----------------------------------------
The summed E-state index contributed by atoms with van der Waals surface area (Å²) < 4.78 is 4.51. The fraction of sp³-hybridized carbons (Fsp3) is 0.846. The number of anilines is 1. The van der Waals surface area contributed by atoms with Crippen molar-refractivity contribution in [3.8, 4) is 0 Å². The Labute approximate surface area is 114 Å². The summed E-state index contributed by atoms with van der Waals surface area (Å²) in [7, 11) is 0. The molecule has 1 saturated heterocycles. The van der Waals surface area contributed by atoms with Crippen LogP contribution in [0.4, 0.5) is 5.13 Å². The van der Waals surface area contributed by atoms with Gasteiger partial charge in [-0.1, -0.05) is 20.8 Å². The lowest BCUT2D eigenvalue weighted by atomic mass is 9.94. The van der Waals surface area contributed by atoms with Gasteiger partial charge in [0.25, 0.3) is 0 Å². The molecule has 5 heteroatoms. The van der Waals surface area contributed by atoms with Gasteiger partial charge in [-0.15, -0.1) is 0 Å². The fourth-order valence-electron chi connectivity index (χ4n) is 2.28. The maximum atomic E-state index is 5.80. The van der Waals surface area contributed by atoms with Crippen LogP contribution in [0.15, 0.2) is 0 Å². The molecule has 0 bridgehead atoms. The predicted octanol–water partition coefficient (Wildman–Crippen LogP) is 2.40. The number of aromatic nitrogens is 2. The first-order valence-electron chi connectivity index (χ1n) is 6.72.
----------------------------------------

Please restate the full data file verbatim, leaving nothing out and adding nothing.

The summed E-state index contributed by atoms with van der Waals surface area (Å²) < 4.78 is 4.51. The fraction of sp³-hybridized carbons (Fsp3) is 0.846. The number of anilines is 1. The van der Waals surface area contributed by atoms with Crippen molar-refractivity contribution in [3.8, 4) is 0 Å². The Labute approximate surface area is 114 Å². The summed E-state index contributed by atoms with van der Waals surface area (Å²) in [7, 11) is 0. The molecule has 1 saturated heterocycles. The van der Waals surface area contributed by atoms with Crippen LogP contribution in [0.4, 0.5) is 5.13 Å². The van der Waals surface area contributed by atoms with Gasteiger partial charge in [-0.1, -0.05) is 20.8 Å². The lowest BCUT2D eigenvalue weighted by atomic mass is 9.94. The van der Waals surface area contributed by atoms with Gasteiger partial charge in [0.25, 0.3) is 0 Å². The molecule has 5 heteroatoms. The van der Waals surface area contributed by atoms with Gasteiger partial charge in [-0.15, -0.1) is 0 Å². The fourth-order valence-electron chi connectivity index (χ4n) is 2.28. The maximum atomic E-state index is 5.80. The van der Waals surface area contributed by atoms with Crippen LogP contribution in [0.15, 0.2) is 0 Å². The molecule has 0 bridgehead atoms. The predicted octanol–water partition coefficient (Wildman–Crippen LogP) is 2.40. The number of aromatic nitrogens is 2. The first-order valence-electron chi connectivity index (χ1n) is 6.72.